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The Once and Future King Jerry Colbert in Camelot



If you hurry on over to Halton Theater, you'll likely discover that Jerry Colbert is pulling a Robert Goulet on us. Goulet was the dashing Canadian baritone who arrived on Broadway in December 1960 and starred as Lancelot Du Lac in Camelot opposite Julie Andrews -- and Richard Burton -- taking "If Ever I Would Leave You" and making it his own. Goulet kept up with musicals, appearing on Broadway again in La Cage aux Folles in 2005, two years before he died. More to the point, he returned to Camelot, mounting his own touring production after the Broadway revival of 1993 and aging gracefully into the Burton role of King Arthur.

Colbert figured prominently onstage at Pease Auditorium the last time CPCC Summer Theatre presented Lerner & Loewe's Camelot back in 1990. In fact, I remember the criticism that I leveled at Colbert better than any other aspect of the production -- because he accepted it so graciously. Repeatedly, he sang out of the side of his mouth, adding to some of the most chivalrous moments of his Lancelot an unwanted layering of Popeye the Sailor or a Brooklyn cabbie. It was something, Colbert insisted, his director should have pointed out before I did.

So there was a happy ending, and Colbert sang symmetrically ever after. Now he's Arthur in a production, ably directed by Tom Hollis, that takes full advantage of the Halton's more lavish resources -- and he's the best thing in it. I'd forgotten that Alan Jay Lerner had based his book on T.H. White's tetralogy, The Once and Future King. Having immersed myself in these works back in the late 1960s, I caught the derivation as soon as Merlyn called his royal protégé "Wart."

So Colbert is portraying Arthur from those deliciously tense moments before he first speaks to Guenevere until the eve of his final battle with Sir Mordred. The book and songlist have changed slightly over the past half century, causing Mordred's mom, the delightful Morgan le Fay, to vanished. Arthur has assumed paternity of the troublesome lad.

In his best Charlotte stage performance since The Goat, Colbert ranges from the boyishness of the young king to the anguish of the husband whose two best companions -- Guenevere and Lancelot -- are cuckolding him and suffering nearly as much as he. His insane glee as he sends Tom of Warwick away with his legend is the most majestic moment CP Summer has staged at Halton Theater. A helpful note: White intended us to understand that Tom of Warwick is none other than Thomas Malory, the medieval author of Le Morte d'Arthur.

Joe Gardner's scenic design far excels what was created -- or even possible -- at Pease in 1990. Costumes by Jennifer Matthews and Heidi O'Hare are at least the equals of those that won Bob Croghan the CL Theater Award for 1990, particularly the gowns that make Guenevere so regal and enticing. I can finally say that the kinks have been smoothed out of CP's new sound system. No hiccups from the body mics all night long. There was preternaturally loud jingling from King Pellinore's battle armor, and a hug between Arthur and Lance had a somewhat disconcerting thump, small prices to pay for sonic bliss.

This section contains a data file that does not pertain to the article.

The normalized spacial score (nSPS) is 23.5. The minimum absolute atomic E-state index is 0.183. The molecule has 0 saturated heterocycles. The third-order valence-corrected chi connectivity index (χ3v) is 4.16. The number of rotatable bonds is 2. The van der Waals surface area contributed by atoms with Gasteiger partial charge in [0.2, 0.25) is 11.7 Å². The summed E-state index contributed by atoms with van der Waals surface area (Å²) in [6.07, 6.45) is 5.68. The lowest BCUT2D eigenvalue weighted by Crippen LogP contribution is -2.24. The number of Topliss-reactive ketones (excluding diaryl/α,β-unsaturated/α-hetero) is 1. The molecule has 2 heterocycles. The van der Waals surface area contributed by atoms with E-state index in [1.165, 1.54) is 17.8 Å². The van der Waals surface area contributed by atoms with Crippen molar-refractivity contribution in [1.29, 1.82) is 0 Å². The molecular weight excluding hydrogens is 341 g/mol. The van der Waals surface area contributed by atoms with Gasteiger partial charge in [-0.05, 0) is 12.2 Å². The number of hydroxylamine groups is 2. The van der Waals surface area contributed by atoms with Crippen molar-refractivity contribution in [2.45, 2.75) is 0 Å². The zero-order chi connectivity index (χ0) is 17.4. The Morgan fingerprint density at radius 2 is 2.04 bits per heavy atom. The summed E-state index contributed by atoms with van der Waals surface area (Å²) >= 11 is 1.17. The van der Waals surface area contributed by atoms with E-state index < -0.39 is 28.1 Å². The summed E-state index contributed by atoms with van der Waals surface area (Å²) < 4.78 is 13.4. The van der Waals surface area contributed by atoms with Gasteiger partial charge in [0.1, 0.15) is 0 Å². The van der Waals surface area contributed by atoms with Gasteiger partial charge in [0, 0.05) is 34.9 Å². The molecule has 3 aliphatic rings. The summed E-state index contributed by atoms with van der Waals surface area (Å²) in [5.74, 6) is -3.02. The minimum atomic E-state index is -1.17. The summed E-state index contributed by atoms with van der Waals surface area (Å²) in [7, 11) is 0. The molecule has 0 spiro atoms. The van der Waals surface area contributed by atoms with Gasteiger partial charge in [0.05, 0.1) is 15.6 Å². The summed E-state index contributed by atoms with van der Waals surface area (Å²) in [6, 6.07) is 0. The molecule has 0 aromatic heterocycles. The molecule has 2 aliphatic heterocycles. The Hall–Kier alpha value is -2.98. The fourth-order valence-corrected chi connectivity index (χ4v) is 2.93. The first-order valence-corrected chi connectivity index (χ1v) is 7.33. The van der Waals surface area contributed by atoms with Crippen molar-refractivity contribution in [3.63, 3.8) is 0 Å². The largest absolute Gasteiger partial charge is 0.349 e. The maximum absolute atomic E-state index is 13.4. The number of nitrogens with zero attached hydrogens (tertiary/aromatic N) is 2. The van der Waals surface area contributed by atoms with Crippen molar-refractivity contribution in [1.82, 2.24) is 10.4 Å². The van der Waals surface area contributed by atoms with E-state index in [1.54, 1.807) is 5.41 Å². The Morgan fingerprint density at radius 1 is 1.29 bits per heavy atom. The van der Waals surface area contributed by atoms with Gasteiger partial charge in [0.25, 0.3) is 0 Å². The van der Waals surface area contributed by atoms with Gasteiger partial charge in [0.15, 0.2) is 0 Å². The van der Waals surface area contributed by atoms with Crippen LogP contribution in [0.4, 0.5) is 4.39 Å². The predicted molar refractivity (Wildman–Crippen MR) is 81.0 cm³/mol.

Total tech bliss? Not quite. Gary Sivak's lighting design is subverted by the follow-spot operator at the Halton, who devoutly refuses to keep the spotlight still. Even when the stars are standing perfectly still and perfectly centered in their light, this tech invariably moves it and distracts from the performance. Sivak has my permission to shoot him or her dead. Just winging the stubborn bastard might not be enough.

Onstage, Colbert's excellence certainly isn't isolated as Hollis surrounds him with blue-chip vets. Kevin Campbell is right at home in his demystified incarnation as Merlyn, and Craig Estep's splutterings as Pellinore are a kingly delight. But it might be best not to have seen Patrick Ratchford and Lisa Smith before, with Ratchford stretching himself -- intermittently -- into a French accent as Lance and Smith wrapping herself in the mantle of Julie Andrews' supernal British along with the posh wardrobe.

Ratchford, after all, was recently espied as assorted cowpoke heroes in Oklahoma! and Annie Get Your Gun before reviving his Pan shtick in Bat Boy. The accent suits him as badly as that purported wig that looks like a beret, but Ratchford's voice is as plumy as ever. Smith comes even more unexpectedly to the throne off trashy stints in Spitfire Grill, Man of La Mancha, and The Great American Trailer Park Musical. Forget all that, and Smith really is every inch a queen. Duets with Colbert on "Camelot" and "What Do the Simple Folk Do?" are infused with elegance and whimsy.

The biggest surprise is Joshua Looney in his first Charlotte musical role as Mordred. Looney's previous splashes have come in such lead roles as Brick in Cat on a Hot Tin Roof and Ty in Sordid Lives. Between those two, he dipped a toe into the musical version of Debbie Does Dallas without even getting solo, so this is his baptism. And what a wicked triumph he makes of it, with aid from a saturnine pair of boots, a punked hairdo, and the wizardry of music director Drina Keen. Aside from Ratchford's mellow "If Ever I Would Leave You" and the "Simple Folk" duet, the Act 2 songlist looks like a wasteland until Looney makes it bloom with forbidden fruit in "The Seven Deadly Virtues" and "Fie on Goodness."

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